MBL | Biological Discovery in Woods Hole Contact UsDirectionsText SizeSmallMediumLarge

Resources for Reporters:

MBL Publications:

Join the Conversation:
Facebook Twitter Youtube Wordpress

Nobel Laureates

press releases

For further information, contact the MBL Communications Office at (508) 289-7423 or e-mail us at comm@mbl.edu

EMBARGOED until 2 pm (EST), October 22, 2009
Contacts: Gina Hebert, MBL, 508-289-7725; ghebert@mbl.edu

Climate Scientists Uncover Major Accounting Flaw in Kyoto Protocol and Other Climate Legislation

Fix needed to reduce future large-scale land conversion and resultant greenhouse gas emissions


Jerry Melillo

Jerry Melillo, Senior Scientist, Marine Biological Laboratory. Click for high-resolution image.

About Jerry Melillo (pdf format)

Melillo Lab page

The MBL Ecosystems Center

June 16, 2009:
Jerry Melillos Leads New Comprehensive Climate Report

MBL, WOODS HOLE, MA—An international team of top climate scientists has found a critical, but fixable, error in the accounting method used to measure compliance with carbon limits. The flaw, which centers on the measurement of CO2 emissions from the use of bioenergy, could undermine greenhouse gas reduction goals if not addressed.

Current carbon accounting, used in the Kyoto Protocol and other climate legislation including the European Union’s cap-and-trade law and the American Clean Energy and Security Act, does not factor CO2 released from tailpipes and smokestacks utilizing bioenergy nor does it count emissions resulting from land use changes when biomass is harvested or grown. This, the scientists say, erroneously treats all uses of bioenergy as carbon neutral, regardless of the source of the biomass, and could create strong economic incentives for large-scale land conversion as countries around the world tighten carbon caps.

In a paper published in the October 23 issue of Science magazine, Marine Biological Laboratory (MBL) senior scientist Jerry Melillo and a dozen co-authors contend that across-the-board exemption of CO2 emissions from bioenergy is improper in greenhouse gas regulations if emissions due to land-use changes are also not included. “The potential of bioenergy to reduce greenhouse gas emissions inherently depends on the source of the biomass and its net land-use effects,” the authors write.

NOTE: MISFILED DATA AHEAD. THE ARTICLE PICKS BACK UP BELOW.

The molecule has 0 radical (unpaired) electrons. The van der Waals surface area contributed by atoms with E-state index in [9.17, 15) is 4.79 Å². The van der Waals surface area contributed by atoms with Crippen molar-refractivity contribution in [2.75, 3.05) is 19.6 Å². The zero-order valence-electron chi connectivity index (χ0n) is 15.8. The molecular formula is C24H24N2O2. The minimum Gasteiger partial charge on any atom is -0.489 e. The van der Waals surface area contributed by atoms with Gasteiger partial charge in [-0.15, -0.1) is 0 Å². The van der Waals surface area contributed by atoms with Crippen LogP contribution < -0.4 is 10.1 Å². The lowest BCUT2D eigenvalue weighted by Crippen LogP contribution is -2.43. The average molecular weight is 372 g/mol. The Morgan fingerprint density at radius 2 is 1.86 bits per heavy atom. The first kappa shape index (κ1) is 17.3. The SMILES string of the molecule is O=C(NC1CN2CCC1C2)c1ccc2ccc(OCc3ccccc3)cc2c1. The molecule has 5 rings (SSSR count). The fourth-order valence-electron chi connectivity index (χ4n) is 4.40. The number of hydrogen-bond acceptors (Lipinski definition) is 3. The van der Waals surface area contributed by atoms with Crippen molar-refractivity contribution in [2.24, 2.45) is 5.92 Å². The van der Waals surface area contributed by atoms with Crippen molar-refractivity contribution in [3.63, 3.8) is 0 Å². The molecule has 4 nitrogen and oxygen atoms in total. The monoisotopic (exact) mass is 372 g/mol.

Land-use emissions stemming from bioenergy use vary widely. Clearing established forests to burn wood or grow energy crops results in large releases of CO2 while converting unproductive land to support, for example, fast-growing grasses, may result in net carbon reduction. Under the current carbon accounting system, both scenarios are counted as a 100% reduction in energy emissions.

“When forests or other plants are harvested for bioenergy, the resulting carbon release must be counted either as land-use emissions or energy emissions,” says Melillo. “If this is not done, the use of bioenergy will contribute to our greenhouse gas problem rather than help to solve it.”

Melillo and his colleagues say the accounting flaw is fixable and call for a system that would track the actual flow of carbon and count all CO2 emissions, whether from fossil fuels or bioenergy. They further recommend that any crediting system for assessing bioenergy consider changes in carbon reserves; emissions of other damaging greenhouse gases other than CO2, such as nitrous oxide; as well as land-use emissions.

“The error is serious, but fixable,” said lead author Tim Searchinger, a research scholar at the Princeton Environmental Institute and a fellow with the German Marshall Fund of the U.S. “The solution is to count all the pollution that comes out of tailpipes and smokestacks whether from coal and oil or bioenergy, and to credit bioenergy only to the extent it really does reduce greenhouse gas emissions.”

“Bioenergy has the potential to provide a substantial amount of energy and help nations meet greenhouse caps, but correct accounting must be in place to prevent unintended consequences of unsustainable bioenergy production,” adds Melillo.


The MBL is a leading international, independent, nonprofit institution dedicated to discovery and to improving the human condition through creative research and education in the biological, biomedical and environmental sciences. Founded in 1888 as the Marine Biological Laboratory, the MBL is the oldest private marine laboratory in the Americas. For more information, visit www.MBL.edu.